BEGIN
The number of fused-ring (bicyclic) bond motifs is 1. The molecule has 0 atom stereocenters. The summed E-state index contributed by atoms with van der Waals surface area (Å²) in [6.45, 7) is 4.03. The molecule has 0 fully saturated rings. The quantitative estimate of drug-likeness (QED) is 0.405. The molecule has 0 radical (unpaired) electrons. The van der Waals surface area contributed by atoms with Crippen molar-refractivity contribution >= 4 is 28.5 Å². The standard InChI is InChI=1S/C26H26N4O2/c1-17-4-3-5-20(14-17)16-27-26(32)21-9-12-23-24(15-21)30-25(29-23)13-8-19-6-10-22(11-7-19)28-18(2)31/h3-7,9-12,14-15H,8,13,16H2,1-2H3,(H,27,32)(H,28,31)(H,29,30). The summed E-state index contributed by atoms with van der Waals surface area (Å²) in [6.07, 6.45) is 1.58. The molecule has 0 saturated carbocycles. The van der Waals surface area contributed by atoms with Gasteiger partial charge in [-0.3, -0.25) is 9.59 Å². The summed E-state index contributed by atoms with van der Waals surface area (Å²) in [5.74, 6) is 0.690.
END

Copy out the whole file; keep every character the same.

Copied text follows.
The number of fused-ring (bicyclic) bond motifs is 1. The molecule has 0 atom stereocenters. The summed E-state index contributed by atoms with van der Waals surface area (Å²) in [6.45, 7) is 4.03. The molecule has 0 fully saturated rings. The quantitative estimate of drug-likeness (QED) is 0.405. The molecule has 0 radical (unpaired) electrons. The van der Waals surface area contributed by atoms with Crippen molar-refractivity contribution >= 4 is 28.5 Å². The standard InChI is InChI=1S/C26H26N4O2/c1-17-4-3-5-20(14-17)16-27-26(32)21-9-12-23-24(15-21)30-25(29-23)13-8-19-6-10-22(11-7-19)28-18(2)31/h3-7,9-12,14-15H,8,13,16H2,1-2H3,(H,27,32)(H,28,31)(H,29,30). The summed E-state index contributed by atoms with van der Waals surface area (Å²) in [6.07, 6.45) is 1.58. The molecule has 0 saturated carbocycles. The van der Waals surface area contributed by atoms with Gasteiger partial charge in [-0.3, -0.25) is 9.59 Å². The summed E-state index contributed by atoms with van der Waals surface area (Å²) in [5.74, 6) is 0.690.